I try to go by the motto that 3 good, solid players who care about the story and each other is better than 10 players I have to babysit or lead or drag along. And I don't really care if I ruffle someone's feathers. I look at it like this. I PM JoePlayer and ask why he's not RPing in my SL, ask if he's lost interest. If he's upset at me for having the audacity to question him, then I am ok with it. Either change my impression, or accept WHY someone would get that impression and live with it. I'm not focused on players feelings, I'm focused on the SL. If I focus on my SL continuing, I'll have 2, 3 or 5 people who's feelings are NOT hurt, because the SL is running. Or I could focus on NOT hurting ONE players feelings and not worry about the other half a dozen waiting on JoePlayer to get with the program.
Still with me? One LAST thing I do specifically is make it mandatory to do certain things. I have dealt with plenty of people who, if you ask them for a sample post for example, they flake out. I say, good I'd rather have them NOT be able to work with me now and NOT be a part of the SL than to be brought on board and then leave because I turned the plot in a way that they did not want. Another thing I do is just make things mandatory, and yes, sometimes I do so just because I know some people will have a problem with it. I'd rather deal with NOT accepting people up front than the head aches of refilling rosters, adjusting plots and NPCing characters to keep things smooth.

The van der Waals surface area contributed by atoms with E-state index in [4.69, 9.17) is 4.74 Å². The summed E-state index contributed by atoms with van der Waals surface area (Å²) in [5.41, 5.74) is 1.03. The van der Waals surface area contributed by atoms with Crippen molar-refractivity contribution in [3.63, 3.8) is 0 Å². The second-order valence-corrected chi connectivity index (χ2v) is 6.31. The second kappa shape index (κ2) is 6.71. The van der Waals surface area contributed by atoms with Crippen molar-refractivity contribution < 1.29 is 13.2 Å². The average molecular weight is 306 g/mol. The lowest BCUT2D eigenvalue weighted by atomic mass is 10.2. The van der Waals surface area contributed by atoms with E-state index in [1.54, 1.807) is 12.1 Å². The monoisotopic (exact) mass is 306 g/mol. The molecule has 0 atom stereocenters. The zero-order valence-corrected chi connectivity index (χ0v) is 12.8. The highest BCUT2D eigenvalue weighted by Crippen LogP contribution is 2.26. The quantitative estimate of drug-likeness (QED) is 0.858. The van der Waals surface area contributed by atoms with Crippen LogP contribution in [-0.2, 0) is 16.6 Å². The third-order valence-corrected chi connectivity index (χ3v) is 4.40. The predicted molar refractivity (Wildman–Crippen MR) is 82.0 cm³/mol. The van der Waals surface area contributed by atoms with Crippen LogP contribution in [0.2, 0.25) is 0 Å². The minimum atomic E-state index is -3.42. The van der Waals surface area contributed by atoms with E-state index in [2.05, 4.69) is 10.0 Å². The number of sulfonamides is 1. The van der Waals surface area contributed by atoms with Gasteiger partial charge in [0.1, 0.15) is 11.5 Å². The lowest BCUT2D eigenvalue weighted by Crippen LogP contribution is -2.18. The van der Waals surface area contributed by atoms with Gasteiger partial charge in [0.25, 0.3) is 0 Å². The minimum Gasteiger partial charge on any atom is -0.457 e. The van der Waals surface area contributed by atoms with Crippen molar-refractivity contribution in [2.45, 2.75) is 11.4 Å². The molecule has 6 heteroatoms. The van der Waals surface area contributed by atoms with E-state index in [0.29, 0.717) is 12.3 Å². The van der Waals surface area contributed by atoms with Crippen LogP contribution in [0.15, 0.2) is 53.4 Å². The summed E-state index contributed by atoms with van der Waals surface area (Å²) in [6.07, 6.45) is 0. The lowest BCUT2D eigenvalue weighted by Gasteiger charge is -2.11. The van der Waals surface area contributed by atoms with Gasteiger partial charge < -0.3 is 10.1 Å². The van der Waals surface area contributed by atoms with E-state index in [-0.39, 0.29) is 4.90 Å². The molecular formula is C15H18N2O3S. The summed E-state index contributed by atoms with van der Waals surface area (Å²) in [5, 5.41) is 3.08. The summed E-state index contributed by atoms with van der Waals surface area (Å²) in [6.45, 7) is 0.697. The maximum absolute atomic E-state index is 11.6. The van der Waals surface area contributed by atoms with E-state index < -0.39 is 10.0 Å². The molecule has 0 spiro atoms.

Lillian Despite all these screens do you still encounter problem players and if so how do you deal with them?
Azseth Yes, it's something that I try to limit, but I know I will never remove it completely. Again, I always err on the side of being blunt and direct. Let me back track for a second also. Almost ever SL I start I make a pretty details list of my expectations. I make all players read it and PM me back acknowledging it. Now this again does not work absolutely, but what it DOES allow me to do is not feel that people don't understand my expectations, or leave me wondering if I was clear. So... If I have an issue, I address it with people. I make them aware of how I feel, why and then leave it open to them at that point. I have zero qualms with removing anyone from my SL, and I make that clear before and during this phrase of weeding people out.